New York -- In an attempt to keep pace with escalating competition in the search and advertising business, AOL is trying to claim its glory again after breaking away from Time Warner. The struggling Internet pioneer has rolled out a newly redesigned homepage with more of a focus on video and local content.
The latest restyling includes local news headlines for the first time and moves video closer to the top of the homepage. This may be the company's biggest news since ejecting out of its disastrous merger with Time Warner helps to illustrate the company's problems.
Now almost a year after the spin off, the service has officially re-launched, focusing on day-part programming and video content. The new home page design, as outlined in a press release, is not right away earth-shattering. However, the company claims that the revamped service is based on visitor interests and user habits including making multiple visits "throughout the day with an increasing affinity for photos, video, commerce and causes."
Monday AOL also said that visitors will enjoy a heaping of news in three chunks mimicking the big TV networks, day part-programming, which includes different content at different times of the day. Day-part programming covers major topics:
- Morning: The most essential stories of the day, followed by pop culture updates and news-you-can-use.
- Daytime: Breaking news updates, entertainment, latest fashion trends, intriguing personalities and tips for managing home, career, budget and family.
- Evening: A wind up of the day's news, with additional significant stories on specific days including Makeover Mondays, Foodie Tuesdays and Technology Wednesdays.
"The highly-visual new AOL.com puts video front and center," the company said. "AOL has partnered with a group of leading creators of high quality made-for-Web video whose content will be featured regularly on AOL.com and throughout all areas of AOL's network along with video content created in AOL's own state of the art HD studios in New York and Los Angeles."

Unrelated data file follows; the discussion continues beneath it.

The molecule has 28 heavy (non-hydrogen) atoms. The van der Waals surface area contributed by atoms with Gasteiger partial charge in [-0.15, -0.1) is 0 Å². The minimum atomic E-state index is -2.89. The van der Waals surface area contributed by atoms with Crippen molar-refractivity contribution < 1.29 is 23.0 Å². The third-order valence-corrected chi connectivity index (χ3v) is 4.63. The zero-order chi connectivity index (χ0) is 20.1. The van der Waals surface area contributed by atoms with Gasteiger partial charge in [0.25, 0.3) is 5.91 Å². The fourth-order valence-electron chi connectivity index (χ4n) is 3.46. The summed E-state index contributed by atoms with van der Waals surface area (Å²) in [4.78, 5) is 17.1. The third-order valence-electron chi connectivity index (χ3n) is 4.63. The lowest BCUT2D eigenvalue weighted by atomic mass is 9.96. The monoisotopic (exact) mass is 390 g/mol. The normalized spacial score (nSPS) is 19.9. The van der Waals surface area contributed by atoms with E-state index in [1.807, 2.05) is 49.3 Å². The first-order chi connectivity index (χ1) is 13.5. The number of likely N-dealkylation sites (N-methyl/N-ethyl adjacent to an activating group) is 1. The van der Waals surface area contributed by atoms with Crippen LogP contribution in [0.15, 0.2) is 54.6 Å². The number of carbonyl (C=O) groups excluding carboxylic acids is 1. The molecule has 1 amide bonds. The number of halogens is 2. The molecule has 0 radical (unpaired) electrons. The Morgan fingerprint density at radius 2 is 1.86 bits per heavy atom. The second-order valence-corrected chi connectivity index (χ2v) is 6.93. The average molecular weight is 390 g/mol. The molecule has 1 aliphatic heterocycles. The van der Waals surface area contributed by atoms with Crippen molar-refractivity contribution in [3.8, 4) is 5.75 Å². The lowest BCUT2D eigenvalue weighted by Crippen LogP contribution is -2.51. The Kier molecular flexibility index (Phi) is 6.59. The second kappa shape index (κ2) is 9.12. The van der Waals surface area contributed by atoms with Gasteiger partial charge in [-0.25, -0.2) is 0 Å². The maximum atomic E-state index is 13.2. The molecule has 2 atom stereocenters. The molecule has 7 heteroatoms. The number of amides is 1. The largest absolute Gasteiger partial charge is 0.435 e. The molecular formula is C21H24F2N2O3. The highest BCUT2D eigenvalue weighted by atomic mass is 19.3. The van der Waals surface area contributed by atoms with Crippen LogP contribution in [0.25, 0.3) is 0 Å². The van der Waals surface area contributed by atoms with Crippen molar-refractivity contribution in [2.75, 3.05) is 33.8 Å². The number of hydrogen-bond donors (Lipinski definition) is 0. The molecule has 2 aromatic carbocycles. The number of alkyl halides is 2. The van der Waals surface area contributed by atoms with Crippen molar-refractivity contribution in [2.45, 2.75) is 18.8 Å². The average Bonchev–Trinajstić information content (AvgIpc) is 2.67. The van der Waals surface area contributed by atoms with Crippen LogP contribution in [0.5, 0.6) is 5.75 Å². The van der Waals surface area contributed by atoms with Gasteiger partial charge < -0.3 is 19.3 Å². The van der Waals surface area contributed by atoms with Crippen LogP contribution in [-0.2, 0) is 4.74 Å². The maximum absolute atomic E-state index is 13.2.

Also, the new AOL promises to deliver content to users based on their interests overtime. The homepage allows users to share content on social networking sites, including Twitter, Facebook and MySpace.
As you can observe from the two screenshots below--with the new design layered above the old one, still available via a "Back to Classic" link at the bottom of the page--the changes mainly reorganize existing content in the first screenful. The directory of links at the left and the video module take up less space, allowing for an extra column of content and the trending-topics list that has become a standard ingredient at numerous sites (this one included).
New AOL Homepage -- Click to enlarge...
Old AOL Homepage -- Click to enlarge...
According to the company, among the many newly released AOL attributes that will include "You've Got," a platform where "famous and not-so-famous" will be allotted 45 seconds to send a message to Americans. The new Light Box will be the service's new video player whereas AOL Daybreak will provide a morning news wrap-up. Viral videos will hold a two-minute focus each day via The ONE, and the Daily Buzz will be based on stories people are talking about and sharing. Editor's Picks, WOW! Deal of the Day and Cause Marketing were three other services mentioned by AOL in its official launch announcement.
Furthermore, visitors who scroll down can see more interesting fare, such as a module for AOL's "Life stream" social-media tool that can consolidate friends' updates at such popular (and non-AOL) sites as Facebook and Twitter. Local news also gets its own spot, provided by AOL's Patch network of neighborhood news sites in some locations.
In a telephonic conference over the weekend, Chris Grosso, AOL's home-page general manager, and Kerry Trainor, a vice president for entertainment, furnished additional information about the new design--the New York-based firm's first in almost two years. Both stressed the significance of video (though the Adobe Flash-based clips on the old and new sites do not work on an iPad or iPhone) and sounded like TV execs as they discussed how the site is "programmed by daypart," with news taking precedence in the morning and lifestyle items getting more play in afternoons.
However, AOL still offers monthly subscriptions starting at $9.99 for those accessing the Internet via a modem. The free version for Broadband users offers AOL email, online customer support and the all-in-one AOL software suite.